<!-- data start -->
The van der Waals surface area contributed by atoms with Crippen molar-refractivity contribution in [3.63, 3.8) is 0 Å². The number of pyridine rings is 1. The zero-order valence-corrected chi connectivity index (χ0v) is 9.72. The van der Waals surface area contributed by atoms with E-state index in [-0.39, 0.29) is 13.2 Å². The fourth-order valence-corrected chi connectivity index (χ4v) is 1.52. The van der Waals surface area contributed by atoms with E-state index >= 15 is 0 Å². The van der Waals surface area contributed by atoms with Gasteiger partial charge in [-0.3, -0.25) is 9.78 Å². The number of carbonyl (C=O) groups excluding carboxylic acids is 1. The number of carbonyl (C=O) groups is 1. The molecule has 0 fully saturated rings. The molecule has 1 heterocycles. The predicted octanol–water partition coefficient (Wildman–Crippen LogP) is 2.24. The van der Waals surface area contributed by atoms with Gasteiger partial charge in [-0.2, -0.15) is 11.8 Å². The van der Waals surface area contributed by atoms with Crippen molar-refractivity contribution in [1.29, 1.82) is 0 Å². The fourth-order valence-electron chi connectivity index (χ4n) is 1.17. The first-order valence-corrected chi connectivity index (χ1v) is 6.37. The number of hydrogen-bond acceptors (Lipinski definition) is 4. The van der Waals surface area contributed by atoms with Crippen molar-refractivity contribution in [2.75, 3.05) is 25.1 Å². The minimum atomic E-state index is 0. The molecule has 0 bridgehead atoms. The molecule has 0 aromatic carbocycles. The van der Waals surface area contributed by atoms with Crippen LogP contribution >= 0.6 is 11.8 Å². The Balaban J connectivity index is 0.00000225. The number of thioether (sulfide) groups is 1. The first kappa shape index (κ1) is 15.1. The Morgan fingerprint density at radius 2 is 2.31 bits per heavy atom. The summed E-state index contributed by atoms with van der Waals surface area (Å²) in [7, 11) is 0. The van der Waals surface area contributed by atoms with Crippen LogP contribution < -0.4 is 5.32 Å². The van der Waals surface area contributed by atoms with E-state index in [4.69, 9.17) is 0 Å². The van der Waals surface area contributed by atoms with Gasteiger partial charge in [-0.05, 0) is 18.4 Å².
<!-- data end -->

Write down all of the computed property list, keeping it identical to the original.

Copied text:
The van der Waals surface area contributed by atoms with Crippen molar-refractivity contribution in [3.63, 3.8) is 0 Å². The number of pyridine rings is 1. The zero-order valence-corrected chi connectivity index (χ0v) is 9.72. The van der Waals surface area contributed by atoms with E-state index in [-0.39, 0.29) is 13.2 Å². The fourth-order valence-corrected chi connectivity index (χ4v) is 1.52. The van der Waals surface area contributed by atoms with E-state index >= 15 is 0 Å². The van der Waals surface area contributed by atoms with Gasteiger partial charge in [-0.3, -0.25) is 9.78 Å². The number of carbonyl (C=O) groups excluding carboxylic acids is 1. The number of carbonyl (C=O) groups is 1. The molecule has 0 fully saturated rings. The molecule has 1 heterocycles. The predicted octanol–water partition coefficient (Wildman–Crippen LogP) is 2.24. The van der Waals surface area contributed by atoms with Gasteiger partial charge in [-0.2, -0.15) is 11.8 Å². The van der Waals surface area contributed by atoms with Crippen molar-refractivity contribution in [1.29, 1.82) is 0 Å². The fourth-order valence-electron chi connectivity index (χ4n) is 1.17. The first-order valence-corrected chi connectivity index (χ1v) is 6.37. The number of hydrogen-bond acceptors (Lipinski definition) is 4. The van der Waals surface area contributed by atoms with Crippen molar-refractivity contribution in [2.75, 3.05) is 25.1 Å². The minimum atomic E-state index is 0. The molecule has 0 bridgehead atoms. The molecule has 0 aromatic carbocycles. The van der Waals surface area contributed by atoms with Crippen LogP contribution >= 0.6 is 11.8 Å². The Balaban J connectivity index is 0.00000225. The number of thioether (sulfide) groups is 1. The first kappa shape index (κ1) is 15.1. The Morgan fingerprint density at radius 2 is 2.31 bits per heavy atom. The summed E-state index contributed by atoms with van der Waals surface area (Å²) in [7, 11) is 0. The van der Waals surface area contributed by atoms with Crippen LogP contribution < -0.4 is 5.32 Å². The van der Waals surface area contributed by atoms with E-state index in [4.69, 9.17) is 0 Å². The van der Waals surface area contributed by atoms with Gasteiger partial charge in [-0.05, 0) is 18.4 Å².